Lullaby journalism is alive and well in Guelph

Posted July 1, 2012

On Canada Day morning, I checked out the local daily newspaper that included an insert, a glossy full-colour magazine titled “My Guelph.”

It represents the soft side of the city and is a stepchild of the newspaper with some of its staffers and contributors supplying the marshmallow content.

It is a thinly disguised advertising vehicle masquerading as a city magazine to extract more dollars from the marketplace. Toronto Life it isn’t.

It is yet another example of how critical thinking and investigation of city affairs has disappeared from the print and electronic media.

Another element of lullaby journalism is the Rogers community channel that features soft and flabby coverage of only so-called good news including a misnamed program called “Inside  Guelph.” It is really an extension of the Farbridge Administration’ s tightly wound control of communications.

In our view, the medium is not the real message.

The other troubling aspect is the how Guelph’s print sources of news is controlled by Torstar, corporate umbrella of the Toronto Star, and its suburban publishing operation called Metroland.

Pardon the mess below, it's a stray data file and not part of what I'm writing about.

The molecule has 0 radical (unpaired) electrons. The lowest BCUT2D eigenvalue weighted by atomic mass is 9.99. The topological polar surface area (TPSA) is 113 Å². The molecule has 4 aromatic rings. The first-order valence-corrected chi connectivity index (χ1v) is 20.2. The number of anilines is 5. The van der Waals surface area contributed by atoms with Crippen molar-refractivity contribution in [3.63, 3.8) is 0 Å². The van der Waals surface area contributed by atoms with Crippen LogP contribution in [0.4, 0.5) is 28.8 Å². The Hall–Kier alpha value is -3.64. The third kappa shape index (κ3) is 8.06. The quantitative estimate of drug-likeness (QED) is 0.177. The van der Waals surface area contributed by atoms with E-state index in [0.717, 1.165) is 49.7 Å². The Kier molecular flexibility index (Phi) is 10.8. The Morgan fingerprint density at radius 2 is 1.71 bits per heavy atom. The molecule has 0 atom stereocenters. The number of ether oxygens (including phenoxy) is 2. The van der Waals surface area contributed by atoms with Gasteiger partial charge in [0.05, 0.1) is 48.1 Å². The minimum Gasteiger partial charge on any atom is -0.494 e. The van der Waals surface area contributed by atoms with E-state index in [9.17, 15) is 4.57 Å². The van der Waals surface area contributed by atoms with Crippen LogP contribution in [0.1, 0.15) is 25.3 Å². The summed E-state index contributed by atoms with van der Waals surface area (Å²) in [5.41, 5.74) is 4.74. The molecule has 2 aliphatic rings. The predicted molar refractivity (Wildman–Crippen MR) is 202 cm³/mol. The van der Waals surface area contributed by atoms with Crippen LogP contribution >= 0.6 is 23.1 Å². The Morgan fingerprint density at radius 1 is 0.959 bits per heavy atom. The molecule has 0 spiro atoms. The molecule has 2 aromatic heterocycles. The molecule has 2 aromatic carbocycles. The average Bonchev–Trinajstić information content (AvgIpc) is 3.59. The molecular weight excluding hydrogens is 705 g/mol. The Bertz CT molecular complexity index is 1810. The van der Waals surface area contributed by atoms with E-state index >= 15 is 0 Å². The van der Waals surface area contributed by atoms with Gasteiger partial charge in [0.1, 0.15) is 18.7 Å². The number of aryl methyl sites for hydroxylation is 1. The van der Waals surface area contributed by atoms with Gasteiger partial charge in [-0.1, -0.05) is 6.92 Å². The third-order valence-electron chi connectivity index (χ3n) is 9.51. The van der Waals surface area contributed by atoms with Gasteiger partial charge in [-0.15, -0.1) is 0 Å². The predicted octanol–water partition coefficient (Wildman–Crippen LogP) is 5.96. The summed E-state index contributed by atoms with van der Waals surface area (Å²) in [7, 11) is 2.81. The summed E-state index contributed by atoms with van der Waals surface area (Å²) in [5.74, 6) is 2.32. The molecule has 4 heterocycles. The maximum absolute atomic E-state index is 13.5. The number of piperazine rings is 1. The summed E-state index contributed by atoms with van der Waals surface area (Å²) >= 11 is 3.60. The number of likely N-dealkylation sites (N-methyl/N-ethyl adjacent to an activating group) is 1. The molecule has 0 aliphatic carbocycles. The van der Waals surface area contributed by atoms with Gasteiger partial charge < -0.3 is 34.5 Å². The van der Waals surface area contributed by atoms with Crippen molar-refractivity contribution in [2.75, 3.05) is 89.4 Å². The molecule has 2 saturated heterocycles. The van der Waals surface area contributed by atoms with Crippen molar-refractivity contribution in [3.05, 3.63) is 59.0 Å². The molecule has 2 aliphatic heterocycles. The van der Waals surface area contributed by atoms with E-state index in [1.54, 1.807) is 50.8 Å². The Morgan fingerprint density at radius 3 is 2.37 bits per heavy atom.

Metroland operates the daily Guelph Mercury, the twice weekly Guelph Tribune and now My Guelph magazine.

In the past six years, it is a rare occurrence for the two newspapers to be critical of the city administration including council. For that length of time, Mayor Karen Farbridge and her majority of councillors rarely deviate from the message that’s controlling this city.

Because of this situation, taxpayers do not receive balanced coverage from the corporate controlled print or the television media.

Indeed, questions involving the real costs of major multi-million projects are withheld. As a result, management of city finances has been so manipulated with the apparent concurrence of the outside accounting firm charged with auditing the books.